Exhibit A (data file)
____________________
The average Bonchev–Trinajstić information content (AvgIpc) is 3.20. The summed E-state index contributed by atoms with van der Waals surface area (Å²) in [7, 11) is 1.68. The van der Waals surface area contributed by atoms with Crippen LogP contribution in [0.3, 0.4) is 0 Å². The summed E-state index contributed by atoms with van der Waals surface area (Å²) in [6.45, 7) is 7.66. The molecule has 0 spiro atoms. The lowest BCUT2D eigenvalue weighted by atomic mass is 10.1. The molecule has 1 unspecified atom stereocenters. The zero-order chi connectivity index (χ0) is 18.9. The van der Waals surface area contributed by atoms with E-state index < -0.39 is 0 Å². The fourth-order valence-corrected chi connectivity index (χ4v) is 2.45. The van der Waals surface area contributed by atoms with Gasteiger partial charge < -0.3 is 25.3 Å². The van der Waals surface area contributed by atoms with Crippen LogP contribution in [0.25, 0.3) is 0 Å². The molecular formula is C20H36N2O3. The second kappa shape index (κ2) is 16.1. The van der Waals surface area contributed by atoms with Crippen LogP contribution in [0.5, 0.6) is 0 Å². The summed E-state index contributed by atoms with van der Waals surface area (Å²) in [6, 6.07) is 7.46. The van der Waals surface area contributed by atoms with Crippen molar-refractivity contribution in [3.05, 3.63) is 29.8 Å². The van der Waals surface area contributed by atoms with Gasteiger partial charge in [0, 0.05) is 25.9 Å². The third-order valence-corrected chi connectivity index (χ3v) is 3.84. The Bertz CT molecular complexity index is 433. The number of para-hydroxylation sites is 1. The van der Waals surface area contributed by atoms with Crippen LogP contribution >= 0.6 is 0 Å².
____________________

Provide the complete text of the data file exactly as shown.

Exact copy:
The average Bonchev–Trinajstić information content (AvgIpc) is 3.20. The summed E-state index contributed by atoms with van der Waals surface area (Å²) in [7, 11) is 1.68. The van der Waals surface area contributed by atoms with Crippen LogP contribution in [0.3, 0.4) is 0 Å². The summed E-state index contributed by atoms with van der Waals surface area (Å²) in [6.45, 7) is 7.66. The molecule has 0 spiro atoms. The lowest BCUT2D eigenvalue weighted by atomic mass is 10.1. The molecule has 1 unspecified atom stereocenters. The zero-order chi connectivity index (χ0) is 18.9. The van der Waals surface area contributed by atoms with E-state index < -0.39 is 0 Å². The fourth-order valence-corrected chi connectivity index (χ4v) is 2.45. The van der Waals surface area contributed by atoms with Gasteiger partial charge < -0.3 is 25.3 Å². The van der Waals surface area contributed by atoms with Crippen LogP contribution in [0.25, 0.3) is 0 Å². The molecular formula is C20H36N2O3. The second kappa shape index (κ2) is 16.1. The van der Waals surface area contributed by atoms with Crippen LogP contribution in [0.5, 0.6) is 0 Å². The summed E-state index contributed by atoms with van der Waals surface area (Å²) in [6, 6.07) is 7.46. The van der Waals surface area contributed by atoms with Crippen molar-refractivity contribution in [3.05, 3.63) is 29.8 Å². The van der Waals surface area contributed by atoms with Gasteiger partial charge in [0, 0.05) is 25.9 Å². The third-order valence-corrected chi connectivity index (χ3v) is 3.84. The Bertz CT molecular complexity index is 433. The number of para-hydroxylation sites is 1. The van der Waals surface area contributed by atoms with Crippen LogP contribution >= 0.6 is 0 Å².